On 31 January 2014 the Personal Properties Security Register (PPSR) will mark two years in operation. By the time the PPSR started there was already a significant and very relevant body of legal commentary about its operation, all of which rightly emphasised the importance of perfecting security interests by registering them on the PPSR. Equally as important is making sure that the form of the registration is correct and compliant with the Act and Regulations, which set out in considerable detail on how a registered security interest should appear on the PPSR and what information it must disclose to be valid and effective.
The consequences of ineffective PPSR registrations are illustrated in two current liquidations in Worrells Melbourne.
In the first liquidation, a company operating a commercial plumbing business obtained finance to purchase an item of equipment after the commencement of the PPSR. The financier was granted a security interest over the equipment, which the financier registered on the PPSR within the time limit prescribed by the Act. On the date of our appointment the financier was owed $26,722.
It was apparent from the outset that there was a problem with the registration, as our initial searches did not find it. Once located, we determined that it was correct in all respects but for one very important detail – the financier had incorrectly disclosed the company’s director as the grantor of the security interest instead of the company. This was a major defect in the registration and resulted in the security interest being altogether ineffective. We sold the equipment for $12,500 and the financier’s only rights in the liquidation become those of an ordinary unsecured creditor.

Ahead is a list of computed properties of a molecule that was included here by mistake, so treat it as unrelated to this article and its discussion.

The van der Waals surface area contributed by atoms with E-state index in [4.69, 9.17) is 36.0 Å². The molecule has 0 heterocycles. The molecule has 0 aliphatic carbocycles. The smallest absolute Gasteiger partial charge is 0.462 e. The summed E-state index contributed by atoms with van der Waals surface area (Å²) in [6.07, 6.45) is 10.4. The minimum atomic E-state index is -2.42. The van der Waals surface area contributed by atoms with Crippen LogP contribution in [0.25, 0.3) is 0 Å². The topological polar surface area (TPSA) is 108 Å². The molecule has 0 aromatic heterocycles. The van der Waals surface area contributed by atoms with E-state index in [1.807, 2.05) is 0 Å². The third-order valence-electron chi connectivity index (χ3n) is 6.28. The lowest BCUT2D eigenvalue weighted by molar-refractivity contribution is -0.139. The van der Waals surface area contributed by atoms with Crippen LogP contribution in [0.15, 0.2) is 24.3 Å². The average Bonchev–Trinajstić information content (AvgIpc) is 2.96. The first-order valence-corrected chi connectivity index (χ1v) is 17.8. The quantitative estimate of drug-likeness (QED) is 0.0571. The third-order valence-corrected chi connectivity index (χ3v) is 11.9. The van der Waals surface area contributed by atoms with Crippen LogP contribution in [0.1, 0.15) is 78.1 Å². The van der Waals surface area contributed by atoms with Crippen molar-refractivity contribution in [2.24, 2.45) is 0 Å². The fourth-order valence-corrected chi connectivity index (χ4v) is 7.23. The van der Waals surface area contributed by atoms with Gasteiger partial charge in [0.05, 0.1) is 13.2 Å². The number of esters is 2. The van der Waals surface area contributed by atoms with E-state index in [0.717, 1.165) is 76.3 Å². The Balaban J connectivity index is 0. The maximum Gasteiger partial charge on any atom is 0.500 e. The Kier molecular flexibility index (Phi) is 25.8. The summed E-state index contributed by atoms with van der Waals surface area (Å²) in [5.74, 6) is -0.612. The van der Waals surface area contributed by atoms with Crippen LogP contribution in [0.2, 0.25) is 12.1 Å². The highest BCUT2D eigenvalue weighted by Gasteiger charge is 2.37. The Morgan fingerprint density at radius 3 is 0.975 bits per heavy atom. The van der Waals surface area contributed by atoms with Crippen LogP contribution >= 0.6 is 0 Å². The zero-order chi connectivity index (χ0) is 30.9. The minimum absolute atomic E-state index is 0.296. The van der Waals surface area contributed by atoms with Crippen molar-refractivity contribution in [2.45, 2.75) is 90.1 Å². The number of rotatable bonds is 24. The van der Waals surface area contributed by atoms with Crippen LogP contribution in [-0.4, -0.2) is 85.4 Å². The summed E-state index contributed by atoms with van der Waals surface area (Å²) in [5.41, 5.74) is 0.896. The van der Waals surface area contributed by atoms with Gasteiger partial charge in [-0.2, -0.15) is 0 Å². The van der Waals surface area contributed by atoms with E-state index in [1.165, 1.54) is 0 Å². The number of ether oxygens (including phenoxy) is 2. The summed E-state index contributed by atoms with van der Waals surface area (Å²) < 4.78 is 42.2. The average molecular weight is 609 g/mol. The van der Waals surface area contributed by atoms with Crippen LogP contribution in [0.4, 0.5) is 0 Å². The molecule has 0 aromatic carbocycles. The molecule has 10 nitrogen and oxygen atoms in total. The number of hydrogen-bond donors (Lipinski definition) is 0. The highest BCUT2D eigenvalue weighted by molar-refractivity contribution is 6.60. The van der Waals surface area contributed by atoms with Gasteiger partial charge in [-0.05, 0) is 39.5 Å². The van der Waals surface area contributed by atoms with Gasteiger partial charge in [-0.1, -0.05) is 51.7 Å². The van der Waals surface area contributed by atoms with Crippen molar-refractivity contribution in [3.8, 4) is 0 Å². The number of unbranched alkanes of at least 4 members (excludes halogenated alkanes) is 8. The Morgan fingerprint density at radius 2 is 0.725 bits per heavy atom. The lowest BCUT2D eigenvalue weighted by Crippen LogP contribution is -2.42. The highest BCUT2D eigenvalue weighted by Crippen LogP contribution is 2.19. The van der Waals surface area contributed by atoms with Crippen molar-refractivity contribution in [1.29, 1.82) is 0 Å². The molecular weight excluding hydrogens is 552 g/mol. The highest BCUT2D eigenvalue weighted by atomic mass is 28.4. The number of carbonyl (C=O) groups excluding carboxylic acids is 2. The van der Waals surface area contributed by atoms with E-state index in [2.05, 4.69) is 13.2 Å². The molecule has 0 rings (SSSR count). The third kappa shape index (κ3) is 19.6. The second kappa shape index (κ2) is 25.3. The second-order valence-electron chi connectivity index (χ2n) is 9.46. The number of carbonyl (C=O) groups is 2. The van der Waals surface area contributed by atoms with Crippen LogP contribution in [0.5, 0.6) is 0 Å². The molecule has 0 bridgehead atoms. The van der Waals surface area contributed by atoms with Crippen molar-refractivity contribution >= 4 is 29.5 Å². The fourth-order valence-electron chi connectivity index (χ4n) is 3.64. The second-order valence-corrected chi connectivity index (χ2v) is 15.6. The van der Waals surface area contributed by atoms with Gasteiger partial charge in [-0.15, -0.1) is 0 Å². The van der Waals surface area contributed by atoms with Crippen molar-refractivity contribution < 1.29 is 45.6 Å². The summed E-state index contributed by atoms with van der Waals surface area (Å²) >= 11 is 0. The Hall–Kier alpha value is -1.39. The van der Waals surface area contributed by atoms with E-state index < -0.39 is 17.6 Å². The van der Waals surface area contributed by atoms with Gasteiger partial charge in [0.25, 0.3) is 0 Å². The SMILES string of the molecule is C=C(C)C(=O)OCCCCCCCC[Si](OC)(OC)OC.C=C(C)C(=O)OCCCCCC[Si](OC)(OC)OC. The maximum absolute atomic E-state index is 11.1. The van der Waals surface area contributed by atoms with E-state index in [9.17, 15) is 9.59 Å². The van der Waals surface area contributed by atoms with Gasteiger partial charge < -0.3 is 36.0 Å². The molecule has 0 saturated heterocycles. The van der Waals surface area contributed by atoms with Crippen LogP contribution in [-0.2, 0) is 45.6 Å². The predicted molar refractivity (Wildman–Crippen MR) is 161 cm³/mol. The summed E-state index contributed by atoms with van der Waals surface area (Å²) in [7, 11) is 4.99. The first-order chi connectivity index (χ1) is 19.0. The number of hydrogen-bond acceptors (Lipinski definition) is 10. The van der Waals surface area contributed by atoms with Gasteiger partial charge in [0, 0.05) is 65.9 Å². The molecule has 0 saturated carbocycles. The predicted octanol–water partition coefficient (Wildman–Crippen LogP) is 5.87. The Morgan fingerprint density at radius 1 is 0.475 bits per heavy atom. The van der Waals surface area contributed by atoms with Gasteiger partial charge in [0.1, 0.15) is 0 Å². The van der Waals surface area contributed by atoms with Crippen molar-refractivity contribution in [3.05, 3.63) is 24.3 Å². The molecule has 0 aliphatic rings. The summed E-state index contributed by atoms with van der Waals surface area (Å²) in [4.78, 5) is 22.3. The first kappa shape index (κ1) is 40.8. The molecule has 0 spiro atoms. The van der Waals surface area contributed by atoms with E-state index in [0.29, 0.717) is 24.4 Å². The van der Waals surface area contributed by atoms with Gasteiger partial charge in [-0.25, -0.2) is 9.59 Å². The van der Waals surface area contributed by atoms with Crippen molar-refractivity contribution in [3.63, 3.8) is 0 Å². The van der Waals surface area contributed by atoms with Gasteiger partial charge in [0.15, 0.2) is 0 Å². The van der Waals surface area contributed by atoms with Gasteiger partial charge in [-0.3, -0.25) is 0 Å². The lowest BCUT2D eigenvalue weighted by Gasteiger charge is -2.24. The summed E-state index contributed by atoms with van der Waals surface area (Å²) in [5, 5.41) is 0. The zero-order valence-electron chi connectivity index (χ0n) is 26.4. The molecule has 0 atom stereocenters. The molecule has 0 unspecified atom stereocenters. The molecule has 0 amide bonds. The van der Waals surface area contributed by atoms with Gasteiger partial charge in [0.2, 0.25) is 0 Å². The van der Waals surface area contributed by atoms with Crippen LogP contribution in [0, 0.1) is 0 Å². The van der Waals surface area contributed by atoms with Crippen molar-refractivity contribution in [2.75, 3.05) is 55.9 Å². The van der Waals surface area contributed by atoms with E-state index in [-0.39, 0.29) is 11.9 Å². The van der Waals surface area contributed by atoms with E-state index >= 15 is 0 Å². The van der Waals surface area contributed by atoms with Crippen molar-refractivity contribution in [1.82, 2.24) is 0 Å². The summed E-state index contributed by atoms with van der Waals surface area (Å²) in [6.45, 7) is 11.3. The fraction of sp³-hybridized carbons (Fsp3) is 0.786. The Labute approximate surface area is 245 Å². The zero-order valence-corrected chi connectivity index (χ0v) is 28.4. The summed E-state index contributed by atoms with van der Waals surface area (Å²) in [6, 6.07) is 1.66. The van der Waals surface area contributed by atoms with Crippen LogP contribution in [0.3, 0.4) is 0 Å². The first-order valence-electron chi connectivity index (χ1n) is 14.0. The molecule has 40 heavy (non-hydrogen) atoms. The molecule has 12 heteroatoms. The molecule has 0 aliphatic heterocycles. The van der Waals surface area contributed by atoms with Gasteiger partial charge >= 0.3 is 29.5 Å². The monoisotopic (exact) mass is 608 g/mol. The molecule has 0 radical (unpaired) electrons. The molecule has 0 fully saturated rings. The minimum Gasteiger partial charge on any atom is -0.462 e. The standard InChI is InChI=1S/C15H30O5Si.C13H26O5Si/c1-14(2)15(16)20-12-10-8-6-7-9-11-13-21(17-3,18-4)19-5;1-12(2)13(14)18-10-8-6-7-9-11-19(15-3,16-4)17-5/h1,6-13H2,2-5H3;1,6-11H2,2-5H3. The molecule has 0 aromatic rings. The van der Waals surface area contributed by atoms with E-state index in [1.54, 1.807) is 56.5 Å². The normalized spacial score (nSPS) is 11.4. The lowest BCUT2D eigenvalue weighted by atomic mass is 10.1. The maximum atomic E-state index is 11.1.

In the second liquidation we encountered a similar issue, this time in relation to two motor vehicles financed by a company operating a tile and bathroom supplies and installations business. On the registration, the financier mistakenly disclosed the dealership that sold the vehicles to the company as the grantor, rather than the company. As with the other liquidation the consequence of the error means that the motor vehicles become unencumbered property of the company which will be sold in the course of the liquidation. The financier is owed $43,962. If the security interest had been registered correctly, it would have expected to be repaid as much as half of its debt from the sale of the motor vehicles. Instead, it will likely receive nothing.
Both of these examples involved financiers that specialise, and have considerable experience, in asset financing. Whatever the reasons for the defects in their registrations, both financiers have paid a high price for failing to comply with prescriptive requirements of the PPSR.